One month after Steve Levy launched his surprise offensive for the governor's office, the propaganda broadcasts for and against him each day boom loud and clear.

But the battlefield, and any path to victory, remains shrouded in thick fog.

That fog consists of all the conflicting accounts over how much party support Levy and Rick Lazio, his principal rival, will carry into the Republican nominating convention in early June.

Estimates of support are always subject to exaggeration by the combatants.

"This is the nitty-gritty inside baseball of all inside baseball: how to get the votes at a convention," said a veteran state GOP player who declined to be identified. "In the next few weeks it will be getting very interesting."

Because Levy's dramatic defection last month from Democrat to Republican does not take legal effect until after the election, he must win 51 percent of the weighted vote of convention delegates to at least make the primary ballot. Lazio, a Republican all along, needs only 25 percent.

Levy and company always seem to make the maximum show of whatever clout they possess. In tandem with his chief ally, first-year GOP chairman Ed Cox, the Levy team has been asserting that Lazio's support slid from nearly 70 percent of the weighted vote to some 40 percent.

Lazio's lieutenants cast the Cox-Levy figures as nonsense. They insist the former Suffolk congressman has well above 50 percent - perhaps 60 percent - of the weighted convention vote. One strategist put it that Levy has 25 percent "if you want to be generous."

Levy and his partisans keep predicting big defections and claim his share at 40 percent; Lazio's people call this magical thinking. Levy seems to have, by one count, 15 chairmen of counties with varying clout. But county delegations are not all in lockstep.

In Suffolk, for example, his supporter John Jay LaValle looms large as chairman, yet the Huntington and Islip GOP remain with Lazio. Statewide, one estimate Thursday put as much as 25 percent undecided statewide.

Another complicating factor is Erie County, where a third candidate, Carl Paladino, hails from. How much home-region support can he muster in the end?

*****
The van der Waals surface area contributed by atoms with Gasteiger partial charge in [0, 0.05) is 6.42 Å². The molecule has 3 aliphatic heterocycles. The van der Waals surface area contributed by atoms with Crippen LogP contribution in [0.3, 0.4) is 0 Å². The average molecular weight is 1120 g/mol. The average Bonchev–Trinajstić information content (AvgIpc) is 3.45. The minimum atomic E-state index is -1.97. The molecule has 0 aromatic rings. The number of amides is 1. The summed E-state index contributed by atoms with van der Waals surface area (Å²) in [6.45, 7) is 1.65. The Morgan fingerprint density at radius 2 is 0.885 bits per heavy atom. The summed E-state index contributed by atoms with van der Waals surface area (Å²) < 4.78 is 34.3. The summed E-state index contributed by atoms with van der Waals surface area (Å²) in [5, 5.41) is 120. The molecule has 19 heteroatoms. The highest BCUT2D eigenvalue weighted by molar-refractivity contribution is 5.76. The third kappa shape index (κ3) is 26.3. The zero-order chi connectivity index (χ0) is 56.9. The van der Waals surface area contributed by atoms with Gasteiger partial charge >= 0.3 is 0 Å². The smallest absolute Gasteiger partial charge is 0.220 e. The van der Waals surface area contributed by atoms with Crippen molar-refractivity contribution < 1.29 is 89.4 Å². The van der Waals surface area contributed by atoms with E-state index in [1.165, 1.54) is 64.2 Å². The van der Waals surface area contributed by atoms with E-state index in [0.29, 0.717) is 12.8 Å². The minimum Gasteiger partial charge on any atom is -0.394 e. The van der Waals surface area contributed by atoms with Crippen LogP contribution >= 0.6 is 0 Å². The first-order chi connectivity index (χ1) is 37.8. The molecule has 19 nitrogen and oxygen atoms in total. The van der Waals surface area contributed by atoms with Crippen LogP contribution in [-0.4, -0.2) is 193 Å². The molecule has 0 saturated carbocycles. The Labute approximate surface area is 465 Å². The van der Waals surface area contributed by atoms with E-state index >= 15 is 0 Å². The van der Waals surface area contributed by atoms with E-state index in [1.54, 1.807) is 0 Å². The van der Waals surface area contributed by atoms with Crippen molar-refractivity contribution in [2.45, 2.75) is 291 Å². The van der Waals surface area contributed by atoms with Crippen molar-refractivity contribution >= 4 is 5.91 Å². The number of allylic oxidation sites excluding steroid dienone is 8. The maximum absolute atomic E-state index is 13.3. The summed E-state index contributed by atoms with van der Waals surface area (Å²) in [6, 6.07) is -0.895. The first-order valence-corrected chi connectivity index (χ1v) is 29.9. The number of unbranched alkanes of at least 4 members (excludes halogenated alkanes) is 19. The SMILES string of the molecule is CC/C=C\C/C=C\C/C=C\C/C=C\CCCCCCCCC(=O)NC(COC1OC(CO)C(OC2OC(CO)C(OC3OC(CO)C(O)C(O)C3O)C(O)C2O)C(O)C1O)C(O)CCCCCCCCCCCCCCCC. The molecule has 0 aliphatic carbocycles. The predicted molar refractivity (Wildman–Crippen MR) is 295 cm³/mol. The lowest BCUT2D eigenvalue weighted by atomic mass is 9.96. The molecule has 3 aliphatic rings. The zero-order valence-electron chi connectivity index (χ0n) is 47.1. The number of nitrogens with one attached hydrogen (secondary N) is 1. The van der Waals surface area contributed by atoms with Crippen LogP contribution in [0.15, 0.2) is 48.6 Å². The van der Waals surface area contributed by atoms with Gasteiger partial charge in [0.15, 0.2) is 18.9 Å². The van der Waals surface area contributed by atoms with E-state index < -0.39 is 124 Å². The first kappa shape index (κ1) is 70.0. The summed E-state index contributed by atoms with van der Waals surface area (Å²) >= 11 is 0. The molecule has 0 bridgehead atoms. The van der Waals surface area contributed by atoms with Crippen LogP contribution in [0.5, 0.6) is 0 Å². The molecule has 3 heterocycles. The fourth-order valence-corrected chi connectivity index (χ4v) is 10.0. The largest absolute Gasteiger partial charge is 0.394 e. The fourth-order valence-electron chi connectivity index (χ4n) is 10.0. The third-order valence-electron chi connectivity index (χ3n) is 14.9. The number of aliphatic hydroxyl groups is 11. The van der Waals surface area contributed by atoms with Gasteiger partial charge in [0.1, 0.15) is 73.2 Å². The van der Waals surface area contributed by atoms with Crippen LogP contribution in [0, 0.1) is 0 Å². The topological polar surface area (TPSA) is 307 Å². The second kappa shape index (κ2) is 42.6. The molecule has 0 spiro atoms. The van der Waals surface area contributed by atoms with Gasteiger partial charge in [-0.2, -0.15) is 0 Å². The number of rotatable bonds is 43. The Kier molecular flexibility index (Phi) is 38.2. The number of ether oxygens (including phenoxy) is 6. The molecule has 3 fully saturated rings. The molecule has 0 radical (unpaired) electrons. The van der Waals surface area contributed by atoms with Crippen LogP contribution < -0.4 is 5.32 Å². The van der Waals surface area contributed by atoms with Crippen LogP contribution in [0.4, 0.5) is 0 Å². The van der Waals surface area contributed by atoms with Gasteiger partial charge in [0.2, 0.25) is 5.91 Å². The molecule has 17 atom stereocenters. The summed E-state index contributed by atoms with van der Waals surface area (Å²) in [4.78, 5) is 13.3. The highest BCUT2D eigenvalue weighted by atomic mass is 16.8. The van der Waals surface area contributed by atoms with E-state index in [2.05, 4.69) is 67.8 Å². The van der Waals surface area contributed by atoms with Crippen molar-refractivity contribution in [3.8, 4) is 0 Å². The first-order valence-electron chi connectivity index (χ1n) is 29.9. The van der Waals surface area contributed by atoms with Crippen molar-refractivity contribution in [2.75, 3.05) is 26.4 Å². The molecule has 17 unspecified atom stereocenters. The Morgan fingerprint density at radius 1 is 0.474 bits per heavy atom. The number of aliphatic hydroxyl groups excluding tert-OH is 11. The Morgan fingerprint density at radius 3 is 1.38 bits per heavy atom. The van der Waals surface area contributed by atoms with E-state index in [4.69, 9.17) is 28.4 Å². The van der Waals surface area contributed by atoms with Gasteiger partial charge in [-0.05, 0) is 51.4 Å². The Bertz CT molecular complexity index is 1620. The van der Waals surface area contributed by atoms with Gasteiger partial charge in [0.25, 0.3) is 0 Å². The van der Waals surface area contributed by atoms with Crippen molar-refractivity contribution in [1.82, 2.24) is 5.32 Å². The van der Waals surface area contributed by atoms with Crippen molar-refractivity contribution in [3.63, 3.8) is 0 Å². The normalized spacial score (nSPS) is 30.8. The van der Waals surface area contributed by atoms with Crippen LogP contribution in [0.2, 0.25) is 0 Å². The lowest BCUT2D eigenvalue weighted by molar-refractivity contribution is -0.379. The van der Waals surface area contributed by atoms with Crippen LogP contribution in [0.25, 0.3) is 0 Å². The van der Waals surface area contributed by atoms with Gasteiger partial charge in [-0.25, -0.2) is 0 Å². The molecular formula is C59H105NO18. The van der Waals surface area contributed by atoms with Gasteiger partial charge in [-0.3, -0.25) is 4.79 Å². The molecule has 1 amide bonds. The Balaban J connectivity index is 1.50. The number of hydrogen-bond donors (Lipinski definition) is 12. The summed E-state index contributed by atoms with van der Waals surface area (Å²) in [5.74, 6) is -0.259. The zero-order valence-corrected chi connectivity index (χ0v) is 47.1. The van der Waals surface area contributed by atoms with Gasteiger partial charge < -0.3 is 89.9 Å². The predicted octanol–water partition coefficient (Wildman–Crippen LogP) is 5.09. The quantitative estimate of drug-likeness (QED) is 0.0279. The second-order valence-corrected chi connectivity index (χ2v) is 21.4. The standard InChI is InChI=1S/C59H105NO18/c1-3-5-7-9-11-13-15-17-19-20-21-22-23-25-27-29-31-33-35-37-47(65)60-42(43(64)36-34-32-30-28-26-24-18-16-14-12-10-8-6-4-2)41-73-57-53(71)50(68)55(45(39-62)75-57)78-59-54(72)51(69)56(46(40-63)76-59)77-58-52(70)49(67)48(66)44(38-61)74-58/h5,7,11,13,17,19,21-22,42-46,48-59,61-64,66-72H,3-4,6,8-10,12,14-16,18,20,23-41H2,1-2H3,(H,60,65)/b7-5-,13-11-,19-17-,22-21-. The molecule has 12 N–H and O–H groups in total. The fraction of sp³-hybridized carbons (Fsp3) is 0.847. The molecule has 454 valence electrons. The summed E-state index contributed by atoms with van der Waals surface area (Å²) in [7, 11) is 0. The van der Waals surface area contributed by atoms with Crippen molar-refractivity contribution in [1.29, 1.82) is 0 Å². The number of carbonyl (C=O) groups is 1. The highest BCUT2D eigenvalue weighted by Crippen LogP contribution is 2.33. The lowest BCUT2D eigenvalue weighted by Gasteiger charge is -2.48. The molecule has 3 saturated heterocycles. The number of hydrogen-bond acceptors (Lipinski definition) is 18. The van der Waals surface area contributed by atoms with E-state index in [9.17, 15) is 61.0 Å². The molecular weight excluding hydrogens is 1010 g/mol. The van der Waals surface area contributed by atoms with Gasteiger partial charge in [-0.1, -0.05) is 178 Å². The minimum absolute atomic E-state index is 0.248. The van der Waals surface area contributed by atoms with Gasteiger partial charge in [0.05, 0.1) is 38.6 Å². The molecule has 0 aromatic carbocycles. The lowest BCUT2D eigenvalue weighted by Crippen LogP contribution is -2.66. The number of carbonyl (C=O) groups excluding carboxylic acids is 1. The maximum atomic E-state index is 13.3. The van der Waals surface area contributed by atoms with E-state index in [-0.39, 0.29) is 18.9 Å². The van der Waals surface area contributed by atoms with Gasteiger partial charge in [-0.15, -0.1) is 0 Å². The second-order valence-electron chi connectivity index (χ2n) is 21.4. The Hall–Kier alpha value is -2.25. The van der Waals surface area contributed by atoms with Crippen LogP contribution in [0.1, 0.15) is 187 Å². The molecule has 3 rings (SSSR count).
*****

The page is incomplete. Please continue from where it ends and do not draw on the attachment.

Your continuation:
On Wednesday, Levy trumpeted the new backing of the Schuyler County chairman. But what he didn't announce was that Schuyler has only one-fifth of 1 percent of the weighted convention vote. Last night, Levy added Cayuga County, which adds seven-tenths of a percentage point.

All the numerical posturing explains why Levy detractors have been spinning Cox's recent statements on the governor battle - such as that Lazio would make a good governor - as evidence that Levy is bogged down. For his part, Cox said through a spokesman the other day that he is "completely confident in Levy's ability to obtain the requisite 50-plus-1 percent." The Cox camp also says Lazio hasn't been rolling up the numbers.

In the State Senate, GOP leader Dean Skelos (R-Rockville Centre) remains in the Lazio camp - but has suggested a primary could be a healthy process.

Other questions hang in the fog of war. Is there significance to Levy's statement on upstate television that if he falls short with the Republicans, he would "still pursue minor party endorsements," such as the Independence Party, which he said has looked upon him "fondly"? Is it significant that he was even willing to discuss that contingency?

Soon there will be new noise on the horizon: the approach of a presumably mutual foe, Democrat Andrew Cuomo, as he declares for governor.

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